Council votes to oppose I-1033

October 10, 2009

By Warren Kagarise

NEW — 3 p.m. Oct. 10, 2009

City Council members voted Monday night to oppose a statewide property tax measure on the Nov. 3 ballot. Officials cited the potential impact the measure, Initiative 1033, could have on city services.

I-1033 would limit the growth of city, county and state revenue to inflation and population growth, not including voter-approved revenue. Any revenue above the I-1033-mandated cap would be used to lower property taxes.

“This is a bad idea at the wrong time,” Councilman Fred Butler said before the 7-0 vote.

Learn more about I-1033, and the other King County and state ballot measures, in the Oct. 14 edition of The Issaquah Press.

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4 Responses to “Council votes to oppose I-1033”

  1. Steve Zemke MajorityRulesBlog on October 10th, 2009 8:09 pm

    Issaquah City Council members are right to oppose I-1033. Here are three reasons why I-1033 is bad legislation and should be rejected.

    1. I-1033 IS A BUDGET FREEZE. There is no “growth” in public services if all you can do is buy the same service next year at its inflated price. A similar measure in Colorado resulted in continued severe cuts in public services. Voters recently suspended it because of all the cuts.

    2. I-1033 IS A WEALTH TRANSFER SCHEME. Renters who comprise 35% of households in the state will pay the same sales taxes and other fees as before but will get no tax rebate. One third of the tax rebate goes to corporations and businesses not homeowners. And what homeowners get is not dependent on the sales taxes they paid but on the amount of property they own. I-1033 is a reverse Robin Hood scheme taking tax dollars from renters and using it to pay property taxes for property owners. The winners are wealthy property owners.

    3. I-1033 TAKES AWAY LOCAL CONTROL OF PUBLIC SERVICES BY ELECTED OFFICIALS AND REPLACES IT WITH BUDGETING BY REFERENDUM. This is a wasteful and costly process that has contributed to California’s budget woes.

    I-1033 is a scheme dreamed up by conservative anti-tax, anti government fanatic Tim Eyman to sneak in another measure to reduce government without consideration for the costs or impacts on the public.

    Times are tough enough for the public and I-1033 will make them worse by locking us into a permanent recession. Vote No on I-1033.

  2. Steve Zemke MajorityRulesBlog on October 11th, 2009 7:27 pm

    Tim Eyman is promoting a myth that Washington State taxpayers are overtaxed. No one likes to pay taxes but it is the way we all pay for and share public services like roads and police and fire protection and libraries and schools and parks and much more. There is no free lunch but some do pay more than others. We are not one of them as a state.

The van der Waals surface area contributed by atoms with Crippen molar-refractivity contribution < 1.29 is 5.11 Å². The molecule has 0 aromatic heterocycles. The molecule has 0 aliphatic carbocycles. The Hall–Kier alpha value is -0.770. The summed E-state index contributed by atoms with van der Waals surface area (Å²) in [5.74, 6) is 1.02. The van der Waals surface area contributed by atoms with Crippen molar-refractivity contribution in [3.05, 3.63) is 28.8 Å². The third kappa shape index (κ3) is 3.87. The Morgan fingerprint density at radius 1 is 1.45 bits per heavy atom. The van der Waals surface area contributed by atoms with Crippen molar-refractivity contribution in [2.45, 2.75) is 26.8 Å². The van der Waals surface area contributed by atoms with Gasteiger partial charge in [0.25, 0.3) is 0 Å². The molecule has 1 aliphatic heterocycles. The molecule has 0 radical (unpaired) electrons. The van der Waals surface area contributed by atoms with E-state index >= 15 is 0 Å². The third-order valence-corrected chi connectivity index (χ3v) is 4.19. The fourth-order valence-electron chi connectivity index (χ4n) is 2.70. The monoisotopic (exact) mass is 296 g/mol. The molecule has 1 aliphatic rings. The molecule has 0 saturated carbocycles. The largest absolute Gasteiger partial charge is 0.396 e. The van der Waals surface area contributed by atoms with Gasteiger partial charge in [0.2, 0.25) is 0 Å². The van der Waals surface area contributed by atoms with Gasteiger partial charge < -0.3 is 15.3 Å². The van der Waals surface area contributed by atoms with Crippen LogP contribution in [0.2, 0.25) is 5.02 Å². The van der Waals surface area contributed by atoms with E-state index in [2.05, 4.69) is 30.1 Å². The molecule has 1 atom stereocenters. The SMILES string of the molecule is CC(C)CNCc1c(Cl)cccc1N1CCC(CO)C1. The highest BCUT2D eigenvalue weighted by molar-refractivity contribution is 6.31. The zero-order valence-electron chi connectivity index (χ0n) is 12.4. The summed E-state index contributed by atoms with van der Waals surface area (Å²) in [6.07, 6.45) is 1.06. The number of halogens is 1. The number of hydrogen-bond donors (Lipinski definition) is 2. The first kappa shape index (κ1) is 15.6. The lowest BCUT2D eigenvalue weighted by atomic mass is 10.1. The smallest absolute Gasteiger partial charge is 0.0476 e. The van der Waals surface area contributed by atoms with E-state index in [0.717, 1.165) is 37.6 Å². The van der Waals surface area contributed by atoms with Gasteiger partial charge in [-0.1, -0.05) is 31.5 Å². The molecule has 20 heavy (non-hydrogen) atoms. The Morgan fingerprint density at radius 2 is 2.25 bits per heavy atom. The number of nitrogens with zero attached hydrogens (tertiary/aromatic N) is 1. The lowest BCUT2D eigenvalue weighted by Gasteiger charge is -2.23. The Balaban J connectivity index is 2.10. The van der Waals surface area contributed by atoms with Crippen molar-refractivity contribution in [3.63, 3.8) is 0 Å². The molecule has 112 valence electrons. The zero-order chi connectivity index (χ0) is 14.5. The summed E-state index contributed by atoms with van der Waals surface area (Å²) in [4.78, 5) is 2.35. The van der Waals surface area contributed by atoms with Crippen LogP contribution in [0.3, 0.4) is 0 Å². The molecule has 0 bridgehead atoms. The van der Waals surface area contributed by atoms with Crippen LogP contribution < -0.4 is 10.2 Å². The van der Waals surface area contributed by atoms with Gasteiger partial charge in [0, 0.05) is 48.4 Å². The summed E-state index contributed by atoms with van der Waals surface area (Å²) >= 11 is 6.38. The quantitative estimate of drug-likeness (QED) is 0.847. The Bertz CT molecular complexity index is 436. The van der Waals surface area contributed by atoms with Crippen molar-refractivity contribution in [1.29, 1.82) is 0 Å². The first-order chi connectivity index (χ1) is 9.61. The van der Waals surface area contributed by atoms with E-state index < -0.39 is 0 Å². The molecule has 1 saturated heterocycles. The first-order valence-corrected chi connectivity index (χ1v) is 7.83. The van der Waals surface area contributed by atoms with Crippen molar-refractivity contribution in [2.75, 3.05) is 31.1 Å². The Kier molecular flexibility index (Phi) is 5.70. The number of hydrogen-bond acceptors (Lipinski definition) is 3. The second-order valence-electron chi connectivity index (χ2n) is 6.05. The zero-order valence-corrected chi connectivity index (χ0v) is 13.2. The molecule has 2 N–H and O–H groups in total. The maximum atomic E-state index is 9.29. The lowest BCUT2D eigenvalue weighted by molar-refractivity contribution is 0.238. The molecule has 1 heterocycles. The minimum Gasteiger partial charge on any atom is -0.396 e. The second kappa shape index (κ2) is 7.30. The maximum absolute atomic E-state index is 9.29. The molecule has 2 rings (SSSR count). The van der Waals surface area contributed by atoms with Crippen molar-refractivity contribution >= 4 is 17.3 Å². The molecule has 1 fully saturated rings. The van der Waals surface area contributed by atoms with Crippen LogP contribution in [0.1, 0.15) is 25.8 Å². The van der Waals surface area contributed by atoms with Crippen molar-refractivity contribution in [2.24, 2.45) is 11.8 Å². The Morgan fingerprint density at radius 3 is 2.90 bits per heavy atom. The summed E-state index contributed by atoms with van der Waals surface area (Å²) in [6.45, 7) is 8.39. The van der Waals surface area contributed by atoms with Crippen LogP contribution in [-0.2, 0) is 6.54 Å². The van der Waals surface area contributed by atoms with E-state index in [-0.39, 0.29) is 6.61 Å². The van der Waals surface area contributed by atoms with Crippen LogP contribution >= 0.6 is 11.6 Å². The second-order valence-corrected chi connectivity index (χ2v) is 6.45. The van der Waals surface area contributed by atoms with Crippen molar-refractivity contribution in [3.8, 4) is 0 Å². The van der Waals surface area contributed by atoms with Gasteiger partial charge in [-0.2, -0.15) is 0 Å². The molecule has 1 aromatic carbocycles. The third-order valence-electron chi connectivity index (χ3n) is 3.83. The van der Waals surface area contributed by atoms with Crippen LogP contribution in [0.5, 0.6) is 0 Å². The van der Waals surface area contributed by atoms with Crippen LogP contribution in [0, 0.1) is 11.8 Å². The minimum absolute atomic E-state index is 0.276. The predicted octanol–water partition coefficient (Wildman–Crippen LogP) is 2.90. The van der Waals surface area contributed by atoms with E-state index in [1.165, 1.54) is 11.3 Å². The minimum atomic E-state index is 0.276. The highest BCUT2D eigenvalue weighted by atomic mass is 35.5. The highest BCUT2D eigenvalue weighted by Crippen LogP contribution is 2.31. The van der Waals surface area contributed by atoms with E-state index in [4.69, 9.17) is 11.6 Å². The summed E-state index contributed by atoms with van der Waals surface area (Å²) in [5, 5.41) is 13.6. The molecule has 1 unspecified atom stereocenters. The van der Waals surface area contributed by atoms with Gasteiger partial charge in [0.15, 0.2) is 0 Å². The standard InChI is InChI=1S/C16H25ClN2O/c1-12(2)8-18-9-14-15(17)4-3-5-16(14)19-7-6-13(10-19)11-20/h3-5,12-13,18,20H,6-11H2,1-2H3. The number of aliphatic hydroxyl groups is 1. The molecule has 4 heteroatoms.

The conservative Tax Foundation ranks Washington State’s local and state tax burden in the BOTTOM THIRD OF ALL STATES. They rank Washington State as 35th (with 1 being the highest) in terms of state and local tax burden.
    You can check the results yourself here:

    Of course if you are trying to claim that Washington State’s taxes are obscene and unsustainable and out of control, 35th lowest is not a number you want to use. That’s why Eyman adds in our Federal income tax and says in the Voter’s Pamphlet that we are the eighth highest taxed state in the county.

    Of course he neglects to add two other facts. We are also the eighth highest state in terms of income per capita according to the Tax Foundation and the fact that I-1033 is not a Federal initiative and can do nothing to change Federal taxes.

    I-1033 only affects state and local taxes and does nothing to change sales taxes paid. We have the highest sales taxes in the country. The Tax Foundation says on property taxes we rank 25th. And remember we have no income tax unlike 43 other states.

    I think we get quit a bit for being 35th lowest in terms of state and local tax burden.

    Times are tough right now with the current recession. I-1033 will make things worse by locking us in a permanent recession. Vote No on I-1033.

  3. Peter Barron on October 12th, 2009 9:06 am

    A city that wants as much tax revenue as possible opposes limits on taxation? I’m shocked!

    How about reducing spending so measures like this aren’t necessary.

    Send a message. Vote YES.

  4. Steve on October 13th, 2009 4:45 pm

    The Colorado example being used in opposition to I-1033 constantly tells only half of the story. Read up on the TABOR legislation in Colorado, and you will see that it was successfully adjusted shortly after it was passed.

    The pendulum swings back and forth to keep us on an even keel. We sorely need it to swing fiscally conservative. Vote YES on I-1033 to reign in government spending. Don’t worry one bit: Following Colorado’s precedent, it can be quickly adjusted if it is found to be too restrictive for our needs.

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